Moving an ancient Sphinx weighing nearly 12 tons from one place to another in the museum is not a simple thing. According to the person responsible for moving antiques from the Egyptian Exhibition Hall to the Penn Hall of the Museum, this is extremely stressful work.
"This is one of the most stressful things I've ever done," Bob Thurlow, Project Director, is in charge of techniques for coordination and safety for antiquities. The movement of the Sphinx needs close supervision of a team of engineers and contractors. Below is a video timelapse shared by Penn Museum:
Moving the Sphinx
The statue of the Sphinx is thought to have been from the time of Pharaoh Ramses II, reigning from 1279-1213 BC. At its widest point, it is 132cm wide and 213cm tall. To move it within a distance of 91m from one point to another, Thurlow and his team must make plans six months in advance to be able to remove and move the statue to the safest.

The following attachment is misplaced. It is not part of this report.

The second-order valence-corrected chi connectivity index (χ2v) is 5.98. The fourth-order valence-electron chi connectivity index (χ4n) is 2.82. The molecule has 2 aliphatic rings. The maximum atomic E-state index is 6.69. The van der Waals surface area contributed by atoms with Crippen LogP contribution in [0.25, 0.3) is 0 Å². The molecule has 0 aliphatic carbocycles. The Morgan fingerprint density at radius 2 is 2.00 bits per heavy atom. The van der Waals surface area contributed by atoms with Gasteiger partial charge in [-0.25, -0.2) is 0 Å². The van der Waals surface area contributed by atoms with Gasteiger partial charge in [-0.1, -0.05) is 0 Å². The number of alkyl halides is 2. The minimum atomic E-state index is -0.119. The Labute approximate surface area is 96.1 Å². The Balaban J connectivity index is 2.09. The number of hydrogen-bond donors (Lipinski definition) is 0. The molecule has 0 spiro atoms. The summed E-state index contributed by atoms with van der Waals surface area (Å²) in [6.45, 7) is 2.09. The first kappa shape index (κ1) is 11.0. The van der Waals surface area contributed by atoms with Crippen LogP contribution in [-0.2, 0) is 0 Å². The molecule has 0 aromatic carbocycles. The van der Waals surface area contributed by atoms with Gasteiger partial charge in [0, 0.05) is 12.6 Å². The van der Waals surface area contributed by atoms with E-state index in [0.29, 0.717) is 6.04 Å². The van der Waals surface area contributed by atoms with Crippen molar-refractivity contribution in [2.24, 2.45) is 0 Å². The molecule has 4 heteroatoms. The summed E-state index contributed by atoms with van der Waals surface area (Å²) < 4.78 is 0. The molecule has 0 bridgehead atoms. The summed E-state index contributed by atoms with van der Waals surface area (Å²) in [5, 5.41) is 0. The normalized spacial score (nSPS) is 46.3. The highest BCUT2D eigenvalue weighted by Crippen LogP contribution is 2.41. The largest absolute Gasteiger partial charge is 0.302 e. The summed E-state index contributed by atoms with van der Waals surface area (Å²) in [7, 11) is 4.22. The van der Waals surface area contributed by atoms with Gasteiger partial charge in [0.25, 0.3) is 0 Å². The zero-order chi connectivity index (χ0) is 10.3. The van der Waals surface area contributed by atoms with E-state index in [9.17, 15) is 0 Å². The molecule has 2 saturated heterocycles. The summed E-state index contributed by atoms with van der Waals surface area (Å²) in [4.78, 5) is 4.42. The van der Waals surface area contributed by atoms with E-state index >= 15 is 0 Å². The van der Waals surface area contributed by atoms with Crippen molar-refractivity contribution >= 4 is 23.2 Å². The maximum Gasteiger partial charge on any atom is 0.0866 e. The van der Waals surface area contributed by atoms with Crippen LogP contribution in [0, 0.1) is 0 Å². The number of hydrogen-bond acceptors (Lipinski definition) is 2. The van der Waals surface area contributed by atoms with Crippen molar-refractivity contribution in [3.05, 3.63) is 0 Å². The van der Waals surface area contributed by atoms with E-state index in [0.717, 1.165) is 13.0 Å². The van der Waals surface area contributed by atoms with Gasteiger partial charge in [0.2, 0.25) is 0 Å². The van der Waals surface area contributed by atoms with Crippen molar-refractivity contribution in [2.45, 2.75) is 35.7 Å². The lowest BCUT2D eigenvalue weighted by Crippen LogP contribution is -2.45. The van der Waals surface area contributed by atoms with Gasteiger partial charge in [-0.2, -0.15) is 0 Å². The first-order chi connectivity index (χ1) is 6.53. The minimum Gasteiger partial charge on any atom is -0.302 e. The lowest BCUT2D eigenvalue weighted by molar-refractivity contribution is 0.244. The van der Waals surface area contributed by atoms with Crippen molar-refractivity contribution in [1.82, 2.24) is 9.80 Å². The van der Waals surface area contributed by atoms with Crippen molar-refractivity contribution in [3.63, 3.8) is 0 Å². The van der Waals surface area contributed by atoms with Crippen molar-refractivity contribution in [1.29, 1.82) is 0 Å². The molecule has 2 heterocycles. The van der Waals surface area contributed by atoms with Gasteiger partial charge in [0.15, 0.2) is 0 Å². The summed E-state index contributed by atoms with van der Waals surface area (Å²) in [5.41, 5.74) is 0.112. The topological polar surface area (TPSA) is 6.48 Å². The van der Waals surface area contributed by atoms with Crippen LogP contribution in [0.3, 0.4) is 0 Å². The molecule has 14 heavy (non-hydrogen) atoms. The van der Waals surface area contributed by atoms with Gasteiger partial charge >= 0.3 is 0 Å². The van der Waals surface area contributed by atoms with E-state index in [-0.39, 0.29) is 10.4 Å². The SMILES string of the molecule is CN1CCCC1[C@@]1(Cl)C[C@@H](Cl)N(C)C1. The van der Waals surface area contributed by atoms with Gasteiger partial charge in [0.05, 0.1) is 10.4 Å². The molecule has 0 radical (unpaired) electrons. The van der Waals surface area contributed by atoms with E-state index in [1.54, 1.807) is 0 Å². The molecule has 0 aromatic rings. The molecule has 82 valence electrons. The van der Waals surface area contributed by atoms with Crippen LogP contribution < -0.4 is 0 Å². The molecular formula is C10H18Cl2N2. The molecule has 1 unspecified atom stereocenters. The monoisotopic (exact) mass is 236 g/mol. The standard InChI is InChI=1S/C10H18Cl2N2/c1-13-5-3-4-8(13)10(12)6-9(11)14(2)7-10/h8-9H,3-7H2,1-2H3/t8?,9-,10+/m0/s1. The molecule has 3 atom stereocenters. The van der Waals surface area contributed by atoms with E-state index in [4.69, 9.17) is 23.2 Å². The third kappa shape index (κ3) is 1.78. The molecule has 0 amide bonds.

The engineers designed the ramp that could bear the load capacity in the Penn Museum, plus the engines to transport the Sphinx. “We anticipate areas where incidents may occur, if anything happens, we are ready, there is a contingency plan available”, Thurlow said.
The Sphinx is made of red granite, so the person moving does not need to wear gloves, because contact on the skin does not affect the stone.
It is known that this is the largest Sphinx in the western hemisphere, discovered in 1913 by archaeologist Sir William Matthew Flinder Petrie. In the past, the Penn Museum had to move it with wooden rollers. However, this time with the help of the movers made the job lighter, but of course it also needed to be very focused.